The Evolution of Halloween

Halloweens change from sacrifices to giving away candy

Carving+pumpkins+is+a+new+time+Halloween+tradition.+
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The Evolution of Halloween

Carving pumpkins is a new time Halloween tradition.

Carving pumpkins is a new time Halloween tradition.

Emma Hillermann

Carving pumpkins is a new time Halloween tradition.

Emma Hillermann

Emma Hillermann

Carving pumpkins is a new time Halloween tradition.

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Every year when October rolls around, people across America prepare themselves for the “spooky season” and get ready for Halloween. Decorations are put up, candy is bought and the leaves change color.

At the beginning of October, you begin to see houses transforming into haunted mansions and graveyards, and the green leaves begin to crumble. Homes are decorated with scary clowns and zombies or cute blow up pumpkins and children dress as monsters and princesses. 

Nowadays, Halloween is associated with joy, candy and frights. But what has caused the drastic change from All Hallows Eve to Halloween?

The Gaelic Samhain festival originated “Halloween,” but their Halloween was much different than ours are today. Centuries ago, “All Hallows Eve” was used by the ancient people to end their year, as summer was fading and the cold gloom of winter would be approaching. The people of the festival would light fires and wear costumes to scare off spirits and ghosts, and they would even sacrifice animals. All Hallows Eve was a dark time associated with death and the return of the dead at the year’s end.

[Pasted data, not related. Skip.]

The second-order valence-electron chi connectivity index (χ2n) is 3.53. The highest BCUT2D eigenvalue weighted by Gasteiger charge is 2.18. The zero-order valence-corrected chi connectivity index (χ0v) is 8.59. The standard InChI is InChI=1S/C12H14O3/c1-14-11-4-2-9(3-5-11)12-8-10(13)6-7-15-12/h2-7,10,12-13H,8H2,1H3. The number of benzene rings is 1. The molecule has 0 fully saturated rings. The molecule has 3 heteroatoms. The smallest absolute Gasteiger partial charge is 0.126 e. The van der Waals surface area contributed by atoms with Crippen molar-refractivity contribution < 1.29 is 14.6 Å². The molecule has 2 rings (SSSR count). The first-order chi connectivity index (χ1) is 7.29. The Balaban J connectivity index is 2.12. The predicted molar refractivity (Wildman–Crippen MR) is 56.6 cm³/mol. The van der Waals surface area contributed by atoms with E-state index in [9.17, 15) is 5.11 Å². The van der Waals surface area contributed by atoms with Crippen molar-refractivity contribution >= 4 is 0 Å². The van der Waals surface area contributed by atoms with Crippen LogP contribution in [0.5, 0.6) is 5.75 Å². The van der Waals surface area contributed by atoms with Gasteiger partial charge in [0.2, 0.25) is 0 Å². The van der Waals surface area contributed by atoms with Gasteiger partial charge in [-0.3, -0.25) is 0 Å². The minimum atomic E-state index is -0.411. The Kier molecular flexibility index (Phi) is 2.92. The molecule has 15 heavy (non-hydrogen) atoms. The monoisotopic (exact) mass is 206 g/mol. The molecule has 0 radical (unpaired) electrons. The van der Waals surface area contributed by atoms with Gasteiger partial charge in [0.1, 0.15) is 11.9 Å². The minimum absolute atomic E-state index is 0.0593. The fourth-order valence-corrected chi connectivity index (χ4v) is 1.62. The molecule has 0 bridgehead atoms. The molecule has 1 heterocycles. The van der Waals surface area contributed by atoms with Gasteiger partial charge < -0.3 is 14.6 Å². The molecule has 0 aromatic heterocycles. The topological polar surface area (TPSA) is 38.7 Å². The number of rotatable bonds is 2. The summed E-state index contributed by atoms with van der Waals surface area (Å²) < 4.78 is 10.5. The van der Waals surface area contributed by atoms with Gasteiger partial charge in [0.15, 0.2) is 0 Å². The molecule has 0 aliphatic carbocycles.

Ancient people gathered at the Samhain festival around the bonfires and burnt crops and made sacrifices in hopes to keep themselves safe. All Hallows Eve was not a time of joy and they did not dress up for fun, they dressed up for rituals. Over time, All Hallows Eve transformed into the holiday we now know as Halloween.  

When All Hallows Eve arrived in America, the whole concept of the “holiday” changed. All of the different cultures that thrived in the American colonies began to combine, eventually producing the holiday we today celebrate as Halloween. 

Every year on Oct. 31, people across America do hair and makeup and put on costumes, preparing for their evening of trick or treating. 

Adults make last-minute runs to stock up on candy and other treats to pass out to the passing goblins and ghouls. 

Through the passing centuries, Halloween has changed from a time of darkness to a time of fun, candy and spooks.